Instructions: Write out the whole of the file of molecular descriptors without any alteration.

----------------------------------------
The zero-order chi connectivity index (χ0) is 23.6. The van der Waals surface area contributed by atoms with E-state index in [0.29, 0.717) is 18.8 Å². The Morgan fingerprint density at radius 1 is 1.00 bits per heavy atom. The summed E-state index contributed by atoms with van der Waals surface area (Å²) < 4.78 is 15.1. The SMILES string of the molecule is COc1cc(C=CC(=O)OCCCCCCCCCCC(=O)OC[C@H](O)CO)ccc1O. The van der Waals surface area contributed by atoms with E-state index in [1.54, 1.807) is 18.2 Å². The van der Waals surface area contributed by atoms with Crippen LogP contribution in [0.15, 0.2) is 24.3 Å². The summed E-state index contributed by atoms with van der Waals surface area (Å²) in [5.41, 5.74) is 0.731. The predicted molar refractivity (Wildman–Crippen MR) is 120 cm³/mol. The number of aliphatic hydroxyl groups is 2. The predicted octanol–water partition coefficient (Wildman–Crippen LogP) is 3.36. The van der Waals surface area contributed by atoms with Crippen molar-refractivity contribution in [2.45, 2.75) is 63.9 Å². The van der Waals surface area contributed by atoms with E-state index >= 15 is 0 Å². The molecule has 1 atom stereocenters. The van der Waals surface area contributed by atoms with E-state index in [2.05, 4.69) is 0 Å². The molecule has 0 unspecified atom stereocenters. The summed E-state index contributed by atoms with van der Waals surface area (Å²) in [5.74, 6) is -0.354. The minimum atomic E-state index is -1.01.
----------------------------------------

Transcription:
The zero-order chi connectivity index (χ0) is 23.6. The van der Waals surface area contributed by atoms with E-state index in [0.29, 0.717) is 18.8 Å². The Morgan fingerprint density at radius 1 is 1.00 bits per heavy atom. The summed E-state index contributed by atoms with van der Waals surface area (Å²) < 4.78 is 15.1. The SMILES string of the molecule is COc1cc(C=CC(=O)OCCCCCCCCCCC(=O)OC[C@H](O)CO)ccc1O. The van der Waals surface area contributed by atoms with E-state index in [1.54, 1.807) is 18.2 Å². The van der Waals surface area contributed by atoms with Crippen LogP contribution in [0.15, 0.2) is 24.3 Å². The summed E-state index contributed by atoms with van der Waals surface area (Å²) in [5.41, 5.74) is 0.731. The predicted molar refractivity (Wildman–Crippen MR) is 120 cm³/mol. The number of aliphatic hydroxyl groups is 2. The predicted octanol–water partition coefficient (Wildman–Crippen LogP) is 3.36. The van der Waals surface area contributed by atoms with Crippen molar-refractivity contribution in [2.45, 2.75) is 63.9 Å². The van der Waals surface area contributed by atoms with E-state index >= 15 is 0 Å². The molecule has 1 atom stereocenters. The van der Waals surface area contributed by atoms with E-state index in [2.05, 4.69) is 0 Å². The molecule has 0 unspecified atom stereocenters. The summed E-state index contributed by atoms with van der Waals surface area (Å²) in [5.74, 6) is -0.354. The minimum atomic E-state index is -1.01.